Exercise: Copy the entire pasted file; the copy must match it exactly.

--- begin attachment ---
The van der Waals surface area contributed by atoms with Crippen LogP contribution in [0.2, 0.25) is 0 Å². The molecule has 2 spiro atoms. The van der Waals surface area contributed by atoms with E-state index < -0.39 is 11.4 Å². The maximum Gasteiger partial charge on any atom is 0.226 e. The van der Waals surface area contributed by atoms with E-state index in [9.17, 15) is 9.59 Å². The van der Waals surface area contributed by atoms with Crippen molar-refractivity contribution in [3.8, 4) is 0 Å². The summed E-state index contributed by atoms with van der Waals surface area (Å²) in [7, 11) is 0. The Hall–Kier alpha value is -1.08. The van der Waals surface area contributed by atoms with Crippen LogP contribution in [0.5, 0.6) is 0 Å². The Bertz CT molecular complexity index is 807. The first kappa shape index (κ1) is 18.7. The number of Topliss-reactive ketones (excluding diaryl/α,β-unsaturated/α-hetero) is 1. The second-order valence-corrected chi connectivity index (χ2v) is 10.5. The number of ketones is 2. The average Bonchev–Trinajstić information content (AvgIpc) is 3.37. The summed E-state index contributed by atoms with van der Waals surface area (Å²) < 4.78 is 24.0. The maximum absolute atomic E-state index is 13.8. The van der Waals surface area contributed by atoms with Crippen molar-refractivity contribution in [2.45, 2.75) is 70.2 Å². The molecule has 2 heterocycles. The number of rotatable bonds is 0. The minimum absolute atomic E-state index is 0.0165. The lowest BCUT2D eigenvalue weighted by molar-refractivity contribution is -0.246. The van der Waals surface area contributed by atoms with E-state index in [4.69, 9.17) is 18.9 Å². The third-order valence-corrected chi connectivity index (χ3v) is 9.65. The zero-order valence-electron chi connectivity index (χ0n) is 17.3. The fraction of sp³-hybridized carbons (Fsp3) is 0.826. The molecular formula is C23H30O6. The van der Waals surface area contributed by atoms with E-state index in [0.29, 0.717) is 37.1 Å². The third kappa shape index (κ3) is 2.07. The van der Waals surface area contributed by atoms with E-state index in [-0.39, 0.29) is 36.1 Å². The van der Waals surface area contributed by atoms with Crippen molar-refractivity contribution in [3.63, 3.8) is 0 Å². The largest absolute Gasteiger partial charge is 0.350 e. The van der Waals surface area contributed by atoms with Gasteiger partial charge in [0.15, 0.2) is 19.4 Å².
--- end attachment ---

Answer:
The van der Waals surface area contributed by atoms with Crippen LogP contribution in [0.2, 0.25) is 0 Å². The molecule has 2 spiro atoms. The van der Waals surface area contributed by atoms with E-state index < -0.39 is 11.4 Å². The maximum Gasteiger partial charge on any atom is 0.226 e. The van der Waals surface area contributed by atoms with E-state index in [9.17, 15) is 9.59 Å². The van der Waals surface area contributed by atoms with Crippen molar-refractivity contribution in [3.8, 4) is 0 Å². The summed E-state index contributed by atoms with van der Waals surface area (Å²) in [7, 11) is 0. The Hall–Kier alpha value is -1.08. The van der Waals surface area contributed by atoms with Crippen LogP contribution in [0.5, 0.6) is 0 Å². The Bertz CT molecular complexity index is 807. The first kappa shape index (κ1) is 18.7. The number of Topliss-reactive ketones (excluding diaryl/α,β-unsaturated/α-hetero) is 1. The second-order valence-corrected chi connectivity index (χ2v) is 10.5. The number of ketones is 2. The average Bonchev–Trinajstić information content (AvgIpc) is 3.37. The summed E-state index contributed by atoms with van der Waals surface area (Å²) < 4.78 is 24.0. The maximum absolute atomic E-state index is 13.8. The van der Waals surface area contributed by atoms with Crippen molar-refractivity contribution in [2.45, 2.75) is 70.2 Å². The molecule has 2 heterocycles. The number of rotatable bonds is 0. The minimum absolute atomic E-state index is 0.0165. The lowest BCUT2D eigenvalue weighted by molar-refractivity contribution is -0.246. The van der Waals surface area contributed by atoms with E-state index in [4.69, 9.17) is 18.9 Å². The third-order valence-corrected chi connectivity index (χ3v) is 9.65. The zero-order valence-electron chi connectivity index (χ0n) is 17.3. The fraction of sp³-hybridized carbons (Fsp3) is 0.826. The molecular formula is C23H30O6. The van der Waals surface area contributed by atoms with E-state index in [0.29, 0.717) is 37.1 Å². The third kappa shape index (κ3) is 2.07. The van der Waals surface area contributed by atoms with E-state index in [-0.39, 0.29) is 36.1 Å². The van der Waals surface area contributed by atoms with Crippen molar-refractivity contribution in [3.63, 3.8) is 0 Å². The largest absolute Gasteiger partial charge is 0.350 e. The van der Waals surface area contributed by atoms with Gasteiger partial charge in [0.15, 0.2) is 19.4 Å².